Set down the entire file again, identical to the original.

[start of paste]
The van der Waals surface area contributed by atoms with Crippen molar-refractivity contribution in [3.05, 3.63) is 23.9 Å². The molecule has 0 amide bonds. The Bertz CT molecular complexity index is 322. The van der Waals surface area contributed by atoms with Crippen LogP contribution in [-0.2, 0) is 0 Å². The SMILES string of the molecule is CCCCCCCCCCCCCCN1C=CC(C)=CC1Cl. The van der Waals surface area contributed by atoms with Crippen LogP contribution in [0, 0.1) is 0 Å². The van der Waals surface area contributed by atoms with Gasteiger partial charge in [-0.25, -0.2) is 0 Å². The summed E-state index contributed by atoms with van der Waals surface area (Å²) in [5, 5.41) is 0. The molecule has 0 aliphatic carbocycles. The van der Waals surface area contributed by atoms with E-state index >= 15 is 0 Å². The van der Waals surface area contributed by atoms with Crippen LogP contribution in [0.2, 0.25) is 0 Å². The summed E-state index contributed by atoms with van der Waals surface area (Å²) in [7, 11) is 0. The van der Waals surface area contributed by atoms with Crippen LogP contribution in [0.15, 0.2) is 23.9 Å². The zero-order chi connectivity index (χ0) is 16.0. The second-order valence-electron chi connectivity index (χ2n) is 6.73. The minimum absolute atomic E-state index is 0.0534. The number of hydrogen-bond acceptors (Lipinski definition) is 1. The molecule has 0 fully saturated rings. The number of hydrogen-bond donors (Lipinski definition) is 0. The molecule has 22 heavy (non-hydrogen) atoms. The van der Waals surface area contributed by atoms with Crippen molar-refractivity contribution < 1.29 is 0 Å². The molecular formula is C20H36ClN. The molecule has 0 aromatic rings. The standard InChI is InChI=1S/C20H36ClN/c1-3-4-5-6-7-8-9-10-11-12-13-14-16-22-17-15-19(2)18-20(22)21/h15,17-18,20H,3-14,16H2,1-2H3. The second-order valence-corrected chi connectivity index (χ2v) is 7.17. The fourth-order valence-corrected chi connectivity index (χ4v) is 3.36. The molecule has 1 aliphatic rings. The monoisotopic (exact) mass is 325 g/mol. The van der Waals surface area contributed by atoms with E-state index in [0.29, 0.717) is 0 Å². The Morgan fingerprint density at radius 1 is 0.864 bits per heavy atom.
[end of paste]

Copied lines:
The van der Waals surface area contributed by atoms with Crippen molar-refractivity contribution in [3.05, 3.63) is 23.9 Å². The molecule has 0 amide bonds. The Bertz CT molecular complexity index is 322. The van der Waals surface area contributed by atoms with Crippen LogP contribution in [-0.2, 0) is 0 Å². The SMILES string of the molecule is CCCCCCCCCCCCCCN1C=CC(C)=CC1Cl. The van der Waals surface area contributed by atoms with Crippen LogP contribution in [0, 0.1) is 0 Å². The van der Waals surface area contributed by atoms with Gasteiger partial charge in [-0.25, -0.2) is 0 Å². The summed E-state index contributed by atoms with van der Waals surface area (Å²) in [5, 5.41) is 0. The molecule has 0 aliphatic carbocycles. The van der Waals surface area contributed by atoms with E-state index >= 15 is 0 Å². The van der Waals surface area contributed by atoms with Crippen LogP contribution in [0.2, 0.25) is 0 Å². The summed E-state index contributed by atoms with van der Waals surface area (Å²) in [7, 11) is 0. The van der Waals surface area contributed by atoms with Crippen LogP contribution in [0.15, 0.2) is 23.9 Å². The zero-order chi connectivity index (χ0) is 16.0. The second-order valence-electron chi connectivity index (χ2n) is 6.73. The minimum absolute atomic E-state index is 0.0534. The number of hydrogen-bond acceptors (Lipinski definition) is 1. The molecule has 0 fully saturated rings. The number of hydrogen-bond donors (Lipinski definition) is 0. The molecule has 22 heavy (non-hydrogen) atoms. The van der Waals surface area contributed by atoms with Crippen molar-refractivity contribution < 1.29 is 0 Å². The molecular formula is C20H36ClN. The molecule has 0 aromatic rings. The standard InChI is InChI=1S/C20H36ClN/c1-3-4-5-6-7-8-9-10-11-12-13-14-16-22-17-15-19(2)18-20(22)21/h15,17-18,20H,3-14,16H2,1-2H3. The second-order valence-corrected chi connectivity index (χ2v) is 7.17. The fourth-order valence-corrected chi connectivity index (χ4v) is 3.36. The molecule has 1 aliphatic rings. The monoisotopic (exact) mass is 325 g/mol. The van der Waals surface area contributed by atoms with E-state index in [0.29, 0.717) is 0 Å². The Morgan fingerprint density at radius 1 is 0.864 bits per heavy atom.